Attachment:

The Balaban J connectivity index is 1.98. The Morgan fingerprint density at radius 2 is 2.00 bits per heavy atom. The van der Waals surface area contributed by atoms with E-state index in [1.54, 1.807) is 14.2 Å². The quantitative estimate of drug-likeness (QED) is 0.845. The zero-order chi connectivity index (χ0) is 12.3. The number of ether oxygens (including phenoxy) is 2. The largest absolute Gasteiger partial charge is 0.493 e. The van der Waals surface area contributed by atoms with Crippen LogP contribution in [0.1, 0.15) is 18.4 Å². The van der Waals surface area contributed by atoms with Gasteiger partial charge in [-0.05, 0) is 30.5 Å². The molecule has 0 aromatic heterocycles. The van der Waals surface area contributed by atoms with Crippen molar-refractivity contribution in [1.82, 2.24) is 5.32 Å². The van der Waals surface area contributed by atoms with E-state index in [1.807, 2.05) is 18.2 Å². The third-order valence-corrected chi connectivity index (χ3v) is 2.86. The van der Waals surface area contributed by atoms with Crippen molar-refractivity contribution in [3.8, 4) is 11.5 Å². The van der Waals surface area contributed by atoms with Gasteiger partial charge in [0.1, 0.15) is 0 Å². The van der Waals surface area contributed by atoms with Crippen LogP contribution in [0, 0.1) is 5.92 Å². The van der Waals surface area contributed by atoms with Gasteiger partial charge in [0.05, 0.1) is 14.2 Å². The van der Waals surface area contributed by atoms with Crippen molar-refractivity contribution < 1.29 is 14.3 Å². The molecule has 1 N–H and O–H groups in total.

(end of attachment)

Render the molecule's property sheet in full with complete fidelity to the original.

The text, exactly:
The Balaban J connectivity index is 1.98. The Morgan fingerprint density at radius 2 is 2.00 bits per heavy atom. The van der Waals surface area contributed by atoms with E-state index in [1.54, 1.807) is 14.2 Å². The quantitative estimate of drug-likeness (QED) is 0.845. The zero-order chi connectivity index (χ0) is 12.3. The number of ether oxygens (including phenoxy) is 2. The largest absolute Gasteiger partial charge is 0.493 e. The van der Waals surface area contributed by atoms with Crippen LogP contribution in [0.1, 0.15) is 18.4 Å². The van der Waals surface area contributed by atoms with Gasteiger partial charge in [-0.05, 0) is 30.5 Å². The molecule has 0 aromatic heterocycles. The van der Waals surface area contributed by atoms with Crippen molar-refractivity contribution in [1.82, 2.24) is 5.32 Å². The van der Waals surface area contributed by atoms with E-state index in [1.807, 2.05) is 18.2 Å². The third-order valence-corrected chi connectivity index (χ3v) is 2.86. The van der Waals surface area contributed by atoms with Crippen molar-refractivity contribution in [3.8, 4) is 11.5 Å². The van der Waals surface area contributed by atoms with Gasteiger partial charge in [0.1, 0.15) is 0 Å². The van der Waals surface area contributed by atoms with Crippen LogP contribution in [0, 0.1) is 5.92 Å². The van der Waals surface area contributed by atoms with Gasteiger partial charge in [0.05, 0.1) is 14.2 Å². The van der Waals surface area contributed by atoms with Crippen molar-refractivity contribution < 1.29 is 14.3 Å². The molecule has 1 N–H and O–H groups in total.